Background/Rationale - East Tennessee State University developed four interprofessional (IP) team-based education and practice clinics from within an already established network of nine nurse-managed clinics. The purpose of these IP clinic teams is to build capacity for interprofessional practice (IPP) and deliver effective health management to patients with multiple chronic conditions (MCC) through evidence-based practice to improve health outcomes in underserved populations.
Description of Innovative Approach - This project took the innovative approach of acknowledging the specialized knowledge, skills, and contributions of nursing, pharmacy, and nutrition specialties, empowering each discipline to be an active decision-maker in the healthcare team. The IP team embedded themselves in existing nurse managed clinics, conducting “student led” clinics at the various sites. A Clinical Fellows Model was utilized to enhance the students learning experience and to promote IPP upon graduation.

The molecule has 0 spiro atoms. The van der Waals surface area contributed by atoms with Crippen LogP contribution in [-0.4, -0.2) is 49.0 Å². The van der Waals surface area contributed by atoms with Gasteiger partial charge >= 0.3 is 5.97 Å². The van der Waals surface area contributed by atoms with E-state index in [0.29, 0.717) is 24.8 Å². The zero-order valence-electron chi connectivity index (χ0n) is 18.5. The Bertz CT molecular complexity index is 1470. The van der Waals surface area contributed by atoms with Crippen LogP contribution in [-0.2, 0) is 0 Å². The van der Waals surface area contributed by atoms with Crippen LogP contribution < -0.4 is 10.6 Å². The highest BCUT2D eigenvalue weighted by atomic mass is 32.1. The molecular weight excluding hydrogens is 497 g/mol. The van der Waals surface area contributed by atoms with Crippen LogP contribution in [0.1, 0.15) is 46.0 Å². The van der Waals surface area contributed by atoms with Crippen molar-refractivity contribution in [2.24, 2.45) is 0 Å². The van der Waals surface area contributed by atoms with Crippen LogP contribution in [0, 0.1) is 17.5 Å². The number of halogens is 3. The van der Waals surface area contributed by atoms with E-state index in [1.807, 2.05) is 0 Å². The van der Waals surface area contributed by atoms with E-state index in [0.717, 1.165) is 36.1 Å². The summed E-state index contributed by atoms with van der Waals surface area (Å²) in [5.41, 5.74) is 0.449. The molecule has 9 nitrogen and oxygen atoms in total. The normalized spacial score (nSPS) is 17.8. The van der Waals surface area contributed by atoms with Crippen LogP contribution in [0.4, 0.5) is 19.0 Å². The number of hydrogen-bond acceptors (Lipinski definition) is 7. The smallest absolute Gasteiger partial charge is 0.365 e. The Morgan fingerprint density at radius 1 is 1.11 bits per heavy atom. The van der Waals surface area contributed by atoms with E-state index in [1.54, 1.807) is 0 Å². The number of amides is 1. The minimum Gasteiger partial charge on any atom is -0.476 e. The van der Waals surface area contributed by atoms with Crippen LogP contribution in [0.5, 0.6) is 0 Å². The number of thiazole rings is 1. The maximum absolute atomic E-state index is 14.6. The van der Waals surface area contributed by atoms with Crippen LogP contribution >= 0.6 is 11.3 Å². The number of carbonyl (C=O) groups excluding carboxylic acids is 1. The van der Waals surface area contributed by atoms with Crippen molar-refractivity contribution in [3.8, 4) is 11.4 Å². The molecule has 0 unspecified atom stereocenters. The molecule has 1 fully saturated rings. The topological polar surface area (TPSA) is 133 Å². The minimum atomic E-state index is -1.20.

Challenges and Strategies of IP Team Development - During the first year of the project, the IP team overcame barriers with purposeful strategy which has created unique opportunities for the remaining grant period. Challenges and barriers were overcome with attention to building team collaboration through education and familiarity with working in the interprofessional setting.
Discussion – The Clinical Fellows Model was derived from four IP competencies: roles and responsibilities, values and ethics, teamwork, and communication. The student led IP clinics have grown in the number of sites and disciplines supporting East Tennessee State University’s vision of true interprofessional education and practice for managing patients with MCC.
Lee, Michelle L.; Stidham, April; Melton, Sarah; Mullins, Christine; and Smith, Sheila
"Interprofessional Team Development in Student Led Clinics in Rural Northeast Tennessee,"
International Journal of Health Sciences Education,
Available at: http://dc.etsu.edu/ijhse/vol4/iss1/4